Instead, the Obama policy meandered through a series of half-measures. As the Wall Street Journal reported last month, unmanned surveillance flights over Iraq that would provide crucial overhead intelligence on areas where ISIS operated were limited to about one mission per month until about mid-June. Now there are 50 such sorties over Iraq per day, U.S. officials tell The Daily Beast. The U.S. Air Force has carte blanche to fly its drones and planes over Iraq’s skies and the 300 special operators Obama sent to Iraq are now preparing target lists for these aircraft.
While the policy process in Washington was frozen, U.S. intelligence analysts still filed their warnings about major weaknesses in Iraq’s military. Both the CIA and the Defense Intelligence Agency have issued reported analysis for nearly a year warning that Iraq’s military would not be able to stand up against a sustained campaign from ISIS.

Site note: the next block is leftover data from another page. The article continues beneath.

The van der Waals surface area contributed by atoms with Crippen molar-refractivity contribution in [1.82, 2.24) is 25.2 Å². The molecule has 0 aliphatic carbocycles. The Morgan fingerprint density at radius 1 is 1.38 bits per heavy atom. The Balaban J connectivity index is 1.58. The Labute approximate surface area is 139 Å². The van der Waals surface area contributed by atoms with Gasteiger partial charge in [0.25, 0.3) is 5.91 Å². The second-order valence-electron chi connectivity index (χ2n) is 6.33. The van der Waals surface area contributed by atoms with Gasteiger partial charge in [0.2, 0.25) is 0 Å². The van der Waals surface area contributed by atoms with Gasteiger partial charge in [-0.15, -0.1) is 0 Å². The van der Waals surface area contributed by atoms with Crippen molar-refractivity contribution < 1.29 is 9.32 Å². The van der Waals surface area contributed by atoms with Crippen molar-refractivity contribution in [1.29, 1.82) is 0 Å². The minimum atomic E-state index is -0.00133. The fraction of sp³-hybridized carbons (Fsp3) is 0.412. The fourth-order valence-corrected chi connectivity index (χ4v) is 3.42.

“Since last year, U.S. intelligence analysts routinely highlighted the growing problems and deficiencies within the Iraqi Security Forces,” one senior U.S. intelligence official told The Daily Beast. This official said beginning in 2013, analysts routinely warned about morale problems inside the Iraqi military, what he called “leadership shortfalls” and a “steady degradation in capabilities that was making it difficult for Iraqi Security Forces to combat ISIS.” Despite this, this official stressed it was difficult to see the historic and rapid collapse of Iraqi forces in Mosul last month nonetheless.
“It could have been a surprise for the average citizen. But I do not believe to the United States government it was a surprise,” said Tariq al-Hashimi, an Iraqi vice president currently in exile in Turkey. “Everything is monitored, you can always see where ISIS is, it’s easy to trace them. I just don’t believe they were caught by surprise.”